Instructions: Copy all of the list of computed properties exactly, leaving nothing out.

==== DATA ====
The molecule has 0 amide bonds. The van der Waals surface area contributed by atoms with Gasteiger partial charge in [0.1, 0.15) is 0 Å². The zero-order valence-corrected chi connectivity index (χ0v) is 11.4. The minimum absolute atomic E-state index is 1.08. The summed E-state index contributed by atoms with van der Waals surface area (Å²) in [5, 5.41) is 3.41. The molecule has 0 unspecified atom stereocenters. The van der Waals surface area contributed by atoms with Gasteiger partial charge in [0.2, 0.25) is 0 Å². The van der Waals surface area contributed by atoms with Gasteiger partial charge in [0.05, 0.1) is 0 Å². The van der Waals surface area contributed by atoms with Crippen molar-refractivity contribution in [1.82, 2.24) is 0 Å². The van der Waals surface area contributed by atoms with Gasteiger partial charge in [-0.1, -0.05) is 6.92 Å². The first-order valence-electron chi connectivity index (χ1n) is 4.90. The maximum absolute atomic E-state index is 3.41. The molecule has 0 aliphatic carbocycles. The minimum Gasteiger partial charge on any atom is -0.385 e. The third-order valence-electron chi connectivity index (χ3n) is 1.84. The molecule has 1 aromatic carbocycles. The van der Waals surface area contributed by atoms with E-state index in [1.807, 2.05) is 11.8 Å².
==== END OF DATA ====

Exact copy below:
The molecule has 0 amide bonds. The van der Waals surface area contributed by atoms with Gasteiger partial charge in [0.1, 0.15) is 0 Å². The zero-order valence-corrected chi connectivity index (χ0v) is 11.4. The minimum absolute atomic E-state index is 1.08. The summed E-state index contributed by atoms with van der Waals surface area (Å²) in [5, 5.41) is 3.41. The molecule has 0 unspecified atom stereocenters. The van der Waals surface area contributed by atoms with Gasteiger partial charge in [0.2, 0.25) is 0 Å². The van der Waals surface area contributed by atoms with Gasteiger partial charge in [0.05, 0.1) is 0 Å². The van der Waals surface area contributed by atoms with Crippen molar-refractivity contribution in [1.82, 2.24) is 0 Å². The van der Waals surface area contributed by atoms with Gasteiger partial charge in [-0.1, -0.05) is 6.92 Å². The first-order valence-electron chi connectivity index (χ1n) is 4.90. The maximum absolute atomic E-state index is 3.41. The molecule has 0 aliphatic carbocycles. The minimum Gasteiger partial charge on any atom is -0.385 e. The third-order valence-electron chi connectivity index (χ3n) is 1.84. The molecule has 1 aromatic carbocycles. The van der Waals surface area contributed by atoms with E-state index in [1.807, 2.05) is 11.8 Å².